Functions in VB.net – Definition of Functions in VB.net

Functions in VB.net

The functions in VB.net is a separate group of codes that are used to perform a specific task when the defined function is called in a program. After the execution of a function, control transfer to the main() method for further execution. It returns a value.

In VB.net, we can add multiple functions to a program to carry out different functionalities. By minimizing duplicate code, the method also helps with code reuse. For instance, we can easily write a function and call it whenever necessary if we need to employ the same functionality across a program.

In order for you to test your VB.net Code provided in this lesson, you must test the code in your code editor. But if you wish to run this code online, we also have an Online Compiler in VB.net for you to test your VB.net Code for free.

VB.net Function Definition

The name, parameters, and body of a function are declared using the Function statement.

Syntax for the Function Statement in VB.net:

'syntax for the function statement'

[Modifiers] Function FunctionName [(ParameterList)] As ReturnType
[Statements]
End Function

1. Modifiers

define the function’s access level; options include Public, Private, Protected, Friend, and Protected Friend. You should also include details on overloading, overriding, sharing, and shadowing.

2. FunctionName

Indicates the name of the function that should be unique.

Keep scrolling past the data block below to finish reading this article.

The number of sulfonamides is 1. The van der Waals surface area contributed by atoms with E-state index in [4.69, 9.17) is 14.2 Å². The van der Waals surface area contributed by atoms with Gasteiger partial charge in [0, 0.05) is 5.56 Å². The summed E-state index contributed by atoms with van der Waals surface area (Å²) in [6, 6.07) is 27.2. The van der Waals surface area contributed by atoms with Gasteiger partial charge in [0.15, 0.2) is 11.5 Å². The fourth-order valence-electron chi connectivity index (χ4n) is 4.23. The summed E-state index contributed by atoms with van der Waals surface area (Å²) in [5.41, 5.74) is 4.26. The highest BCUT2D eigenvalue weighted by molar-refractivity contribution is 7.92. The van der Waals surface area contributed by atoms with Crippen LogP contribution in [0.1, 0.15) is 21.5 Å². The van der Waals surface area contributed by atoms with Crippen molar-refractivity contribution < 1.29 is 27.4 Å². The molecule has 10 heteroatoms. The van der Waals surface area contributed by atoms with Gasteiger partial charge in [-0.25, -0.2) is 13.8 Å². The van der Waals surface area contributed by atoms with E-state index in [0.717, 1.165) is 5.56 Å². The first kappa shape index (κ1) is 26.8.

3. ParameterList

Specifies the list of the parameters.

4. ReturnType

specifies the data type of the variable the function returns

The function FindMax in the following code snippet returns the greater of two integer values given two values.

Function FindMax(ByVal num1 As Integer, ByVal num2 As Integer) As Integer
   ' local variable declaration */
   Dim result As Integer
   
   If (num1 > num2) Then
      result = num1
   Else
      result = num2
   End If
   FindMax = result
End Function

Function Returning a Value in VB.net

In VB.Net, a function has two different ways to return a value to the caller code.

  • By using the return statement
  • By assigning the value to the function name

The following example demonstrates using the FindMax function:

Module myfunctions
   Function FindMax(ByVal num1 As Integer, ByVal num2 As Integer) As Integer
      ' local variable declaration */
      Dim result As Integer
      
      If (num1 > num2) Then
         result = num1
      Else
         result = num2
      End If
      FindMax = result
   End Function
   Sub Main()
      Dim a As Integer = 100
      Dim b As Integer = 200
      Dim res As Integer
      
      res = FindMax(a, b)
      Console.WriteLine("Max value is : {0}", res)
      Console.ReadLine()
   End Sub
End Module

When the above code is compiled and executed, it produces the following result:

Max value is : 200

Test your Code Here!

Recursive Function in VB.net

A function in VB.net is referred to as recursive if it keeps calling itself until the specified condition is met. Numerous mathematical problems, such producing the Fibonacci series and computing the factorial of a number, can be solved using recursive functions.